Monday, February 4, 2013

Letting go to grow

Anyone who knows me, knows I am a total control-freak. I'm also stubborn to boot. While these two tools can be great for reaching my writing dreams--I definitely won't be quitting--they can be detrimental to my sanity. Sometimes these qualities even jeopardize the very dreams I'm too stubborn to give up. By clinging so tight to making one project completely perfect, I risk losing some other great ideas screaming to be heard.

I know this makes no sense, so let me elaborate. Lately my writing has felt like this.

 I've revised, and revised, and revised until I couldn't see straight, yet the story just wouldn't come together. I found I'd run into a very solid wall. (For those of you wondering, no, it didn't feel good.)
My days progressed in patterns of outlining, again, endless rounds of revisions, and wanting to cry every time I even thought of writing. (As one who wishes to make this a profession, not a good place to be.)

Then, after another near tear inducing critique round of my project, I had a great realization. What if I put that WIP in the drawer, and worked on something else for awhile? Huh, now there's a brilliant idea.My perfectionist nature immediately tried to convince me that would be admitting defeat--a big no-no. But the desperate, stifled creator screamed for me to give it a try. 

So, with much internal debate, I've set aside a project I've dedicate years of effort towards in order to work on something fresh and new. And, lo and behold, a miraculous thing happened. Ideas started flooding my brain. I was up for nearly two days straight just jotting down notes and scenes for a variety of new characters, scenes, and stories that were pent up far too long. I think of writing more like this:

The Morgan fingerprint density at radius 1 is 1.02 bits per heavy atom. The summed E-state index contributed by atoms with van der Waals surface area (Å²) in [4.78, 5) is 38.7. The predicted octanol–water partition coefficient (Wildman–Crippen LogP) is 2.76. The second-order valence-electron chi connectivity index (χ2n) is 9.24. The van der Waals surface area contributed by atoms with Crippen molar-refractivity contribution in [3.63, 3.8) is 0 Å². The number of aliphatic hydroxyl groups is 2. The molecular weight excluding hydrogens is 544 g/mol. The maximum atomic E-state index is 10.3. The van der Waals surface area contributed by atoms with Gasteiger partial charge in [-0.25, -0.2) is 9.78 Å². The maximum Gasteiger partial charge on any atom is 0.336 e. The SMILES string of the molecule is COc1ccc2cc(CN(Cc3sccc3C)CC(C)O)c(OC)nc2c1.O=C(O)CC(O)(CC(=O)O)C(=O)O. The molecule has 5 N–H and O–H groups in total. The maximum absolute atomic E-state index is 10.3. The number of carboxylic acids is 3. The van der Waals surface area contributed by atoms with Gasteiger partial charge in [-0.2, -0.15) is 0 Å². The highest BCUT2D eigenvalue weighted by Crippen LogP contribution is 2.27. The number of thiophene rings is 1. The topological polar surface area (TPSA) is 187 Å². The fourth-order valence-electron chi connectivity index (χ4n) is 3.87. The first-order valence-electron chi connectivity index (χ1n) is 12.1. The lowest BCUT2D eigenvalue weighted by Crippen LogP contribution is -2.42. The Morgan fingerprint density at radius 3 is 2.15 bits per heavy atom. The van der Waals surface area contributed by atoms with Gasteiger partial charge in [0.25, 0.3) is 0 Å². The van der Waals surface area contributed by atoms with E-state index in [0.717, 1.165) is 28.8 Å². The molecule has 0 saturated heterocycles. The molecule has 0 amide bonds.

(Big difference from the earlier me.)

I know it isn't easy to let go of a project, especially when you've dedicated a ton of hours and tears to the stupid thing. But, sometimes, that is just what you and your future dreams of being an author, might require. You are not admitting defeat, you are not giving up, and you are definitely going to make that particular WIP shine one day. That days just isn't today. I'm so excited to start work on the plethora of new stories swimming in my brain, and grow as a writer and a person.

What do you think? Have you reached a mental wall on your WIP? What do you do to get over those roadblocks to writing?

Happy Writing!

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